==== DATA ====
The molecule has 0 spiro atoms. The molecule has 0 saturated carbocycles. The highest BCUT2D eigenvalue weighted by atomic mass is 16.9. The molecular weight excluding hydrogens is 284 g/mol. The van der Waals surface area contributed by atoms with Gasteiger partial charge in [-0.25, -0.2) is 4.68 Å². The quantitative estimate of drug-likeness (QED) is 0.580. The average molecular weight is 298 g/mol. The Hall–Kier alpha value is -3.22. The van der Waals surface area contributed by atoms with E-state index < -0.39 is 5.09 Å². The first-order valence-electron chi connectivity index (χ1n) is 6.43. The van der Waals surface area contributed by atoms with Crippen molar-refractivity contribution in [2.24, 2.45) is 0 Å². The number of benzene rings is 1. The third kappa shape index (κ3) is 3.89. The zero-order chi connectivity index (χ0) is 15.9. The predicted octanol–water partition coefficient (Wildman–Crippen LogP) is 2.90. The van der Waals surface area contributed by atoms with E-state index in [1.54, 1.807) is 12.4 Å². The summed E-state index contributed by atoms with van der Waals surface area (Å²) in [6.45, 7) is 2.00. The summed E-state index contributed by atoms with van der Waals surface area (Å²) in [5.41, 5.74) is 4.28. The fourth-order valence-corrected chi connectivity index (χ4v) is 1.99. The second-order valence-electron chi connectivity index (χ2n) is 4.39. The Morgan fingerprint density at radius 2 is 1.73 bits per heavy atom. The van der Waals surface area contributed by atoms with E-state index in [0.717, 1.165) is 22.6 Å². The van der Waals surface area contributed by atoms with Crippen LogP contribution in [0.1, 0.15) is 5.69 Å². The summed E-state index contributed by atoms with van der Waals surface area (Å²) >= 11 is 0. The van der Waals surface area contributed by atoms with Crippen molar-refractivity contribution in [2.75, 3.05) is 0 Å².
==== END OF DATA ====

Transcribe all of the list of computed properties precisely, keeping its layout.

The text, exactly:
The molecule has 0 spiro atoms. The molecule has 0 saturated carbocycles. The highest BCUT2D eigenvalue weighted by atomic mass is 16.9. The molecular weight excluding hydrogens is 284 g/mol. The van der Waals surface area contributed by atoms with Gasteiger partial charge in [-0.25, -0.2) is 4.68 Å². The quantitative estimate of drug-likeness (QED) is 0.580. The average molecular weight is 298 g/mol. The Hall–Kier alpha value is -3.22. The van der Waals surface area contributed by atoms with E-state index < -0.39 is 5.09 Å². The first-order valence-electron chi connectivity index (χ1n) is 6.43. The van der Waals surface area contributed by atoms with Crippen molar-refractivity contribution in [2.24, 2.45) is 0 Å². The number of benzene rings is 1. The third kappa shape index (κ3) is 3.89. The zero-order chi connectivity index (χ0) is 15.9. The predicted octanol–water partition coefficient (Wildman–Crippen LogP) is 2.90. The van der Waals surface area contributed by atoms with E-state index in [1.54, 1.807) is 12.4 Å². The summed E-state index contributed by atoms with van der Waals surface area (Å²) in [6.45, 7) is 2.00. The summed E-state index contributed by atoms with van der Waals surface area (Å²) in [5.41, 5.74) is 4.28. The fourth-order valence-corrected chi connectivity index (χ4v) is 1.99. The second-order valence-electron chi connectivity index (χ2n) is 4.39. The Morgan fingerprint density at radius 2 is 1.73 bits per heavy atom. The van der Waals surface area contributed by atoms with E-state index in [0.717, 1.165) is 22.6 Å². The van der Waals surface area contributed by atoms with Crippen LogP contribution in [0.1, 0.15) is 5.69 Å². The summed E-state index contributed by atoms with van der Waals surface area (Å²) >= 11 is 0. The van der Waals surface area contributed by atoms with Crippen molar-refractivity contribution in [2.75, 3.05) is 0 Å².